Methane slip and particulate matter emissions require solutions before anticipated regulations emerge, writes Gavin Lipsith
Last week I wrote about my expectations from CIMAC World Congress. Digesting the full output from the conference is the work of weeks rather than days and I will explore the biggest theme from the conference – decarbonisation – in my comment next week. But while the greenhouse gas issue dominated, there were also plenty of lessons to learn on shipping’s other emission challenges.
In the absence of fuel suppliers (with a few exceptions), it was left to lubricant and additive suppliers to ease the concerns of shipowners around the compatibility, stability and combustion of very low sulphur fuel oils. But the main engine designers remain divided on the impact low sulphur will have on cylinder corrosion. MAN is advising cermet piston rings to prevent bore polishing, while Winterthur Gas & Diesel advises that its current tribological concept will suffice.
Another current challenge is reaching Tier III NOx emissions, for vessels built from 2016 entering emission control areas in North America (and, from 2021, the Baltic and North Sea). Direct water injection and water-in-fuel (or emulsions) have long been marginal solutions to this issue. They appear to be making ground in technologies proposed by (among others) Wärtsilä, which suggested an in-cylinder exhaust gas recirculation technique, and MAN Energy Solutions, which proposed emulsifying methanol fuel to meet Tier III NOx limits.
Looking beyond 2020, the regulation of particulate matter is a question of when, not if. European Inland Waterway Stage V requirements from next year will make diesel particulate filters mandatory for inland vessels. IMO will also act, but ports are likely to act first. Coastal and port vessels will be the first to require filters, but some deepsea vessels – for example Jan de Nul’s latest jack-up vessel - are already installing them. But filters will require careful integration into existing aftertreatment systems if they are to be effective.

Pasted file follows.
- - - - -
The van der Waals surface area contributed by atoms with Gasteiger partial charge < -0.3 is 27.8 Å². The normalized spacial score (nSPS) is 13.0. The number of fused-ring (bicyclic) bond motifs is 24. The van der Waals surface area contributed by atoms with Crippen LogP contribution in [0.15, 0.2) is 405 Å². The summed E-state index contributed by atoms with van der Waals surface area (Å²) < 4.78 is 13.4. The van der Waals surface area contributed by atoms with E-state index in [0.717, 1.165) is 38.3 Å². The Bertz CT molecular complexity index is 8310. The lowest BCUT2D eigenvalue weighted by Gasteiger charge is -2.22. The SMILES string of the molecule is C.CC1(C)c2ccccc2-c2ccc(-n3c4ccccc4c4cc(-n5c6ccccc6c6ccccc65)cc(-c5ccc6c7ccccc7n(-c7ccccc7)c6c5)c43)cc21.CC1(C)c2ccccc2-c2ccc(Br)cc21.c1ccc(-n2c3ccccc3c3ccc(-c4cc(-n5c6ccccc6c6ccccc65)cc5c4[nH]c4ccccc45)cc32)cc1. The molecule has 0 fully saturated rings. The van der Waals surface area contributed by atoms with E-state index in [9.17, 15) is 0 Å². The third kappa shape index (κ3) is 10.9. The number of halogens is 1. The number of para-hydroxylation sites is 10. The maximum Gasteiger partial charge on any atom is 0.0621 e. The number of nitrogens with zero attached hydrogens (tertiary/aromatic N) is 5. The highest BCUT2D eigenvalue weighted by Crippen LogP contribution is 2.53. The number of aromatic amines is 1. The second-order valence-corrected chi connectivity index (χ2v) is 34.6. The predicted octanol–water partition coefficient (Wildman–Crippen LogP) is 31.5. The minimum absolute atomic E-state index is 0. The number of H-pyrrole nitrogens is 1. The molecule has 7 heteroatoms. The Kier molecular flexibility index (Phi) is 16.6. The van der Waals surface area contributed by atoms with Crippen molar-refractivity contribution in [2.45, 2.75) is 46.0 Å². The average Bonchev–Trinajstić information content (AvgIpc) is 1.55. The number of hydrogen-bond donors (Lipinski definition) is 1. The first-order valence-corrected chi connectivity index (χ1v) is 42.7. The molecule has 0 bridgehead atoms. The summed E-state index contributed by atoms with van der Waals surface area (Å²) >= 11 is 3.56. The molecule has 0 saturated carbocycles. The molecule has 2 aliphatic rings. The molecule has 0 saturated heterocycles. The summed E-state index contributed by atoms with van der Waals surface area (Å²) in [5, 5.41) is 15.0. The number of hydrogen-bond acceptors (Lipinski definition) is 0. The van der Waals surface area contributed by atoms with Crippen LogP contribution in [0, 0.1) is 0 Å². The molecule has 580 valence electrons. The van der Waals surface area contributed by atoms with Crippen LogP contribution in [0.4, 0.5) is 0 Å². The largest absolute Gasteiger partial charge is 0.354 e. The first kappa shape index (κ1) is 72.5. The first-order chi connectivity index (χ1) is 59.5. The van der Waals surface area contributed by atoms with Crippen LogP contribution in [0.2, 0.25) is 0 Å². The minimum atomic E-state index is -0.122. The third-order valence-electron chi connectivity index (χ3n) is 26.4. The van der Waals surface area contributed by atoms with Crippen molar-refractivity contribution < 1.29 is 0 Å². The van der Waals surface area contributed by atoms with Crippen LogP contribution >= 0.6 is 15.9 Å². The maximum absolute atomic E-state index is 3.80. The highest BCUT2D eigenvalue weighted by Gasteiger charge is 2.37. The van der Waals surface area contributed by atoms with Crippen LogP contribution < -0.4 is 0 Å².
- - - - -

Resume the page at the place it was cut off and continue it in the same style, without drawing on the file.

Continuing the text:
One of the biggest concerns on the regulatory horizon is methane slip. This will challenge gas-burning four-stroke engines that deploy lean-burn (or low-pressure injection, or Otto-cycle) technology – that is, most of the dual-fuel, four-stroke engine market. There is therefore a potential opportunity for high-pressure four-stroke engines, which are currently less popular but do not suffer from methane slip. Some key component suppliers are already preparing high-pressure technologies for this eventuality.
For two-stroke engines, the picture is different. Again, high-pressure injection eliminates methane slip almost entirely. And even for low-pressure engines methane is less of a challenge, for reasons that were expertly explained by Winterthur Gas & Diesel’s German Weisser, who took CIMAC’s prize for the best paper at the conference. That paper will be the subject of a forthcoming article.
Technologies to treat methane slip are still at the experimental stage and require fast development to be ready in time for anticipated regulations. Catalytic oxidation is a challenge at the low exhaust temperatures of lean-burn gas engines, and proposed solutions at a dedicated session focused on boosting the energy in the catalytic process by electrical fields or plasma reactors.
The use of plasma reactors and electrical fields sounds futuristic but merely highlights the forward thinking that will be required to overcome ever tightening emissions legislation. The big leap will come when shipping starts to deploy fuels that do not produce these emissions. Until then, innovative abatement technologies remain urgently needed.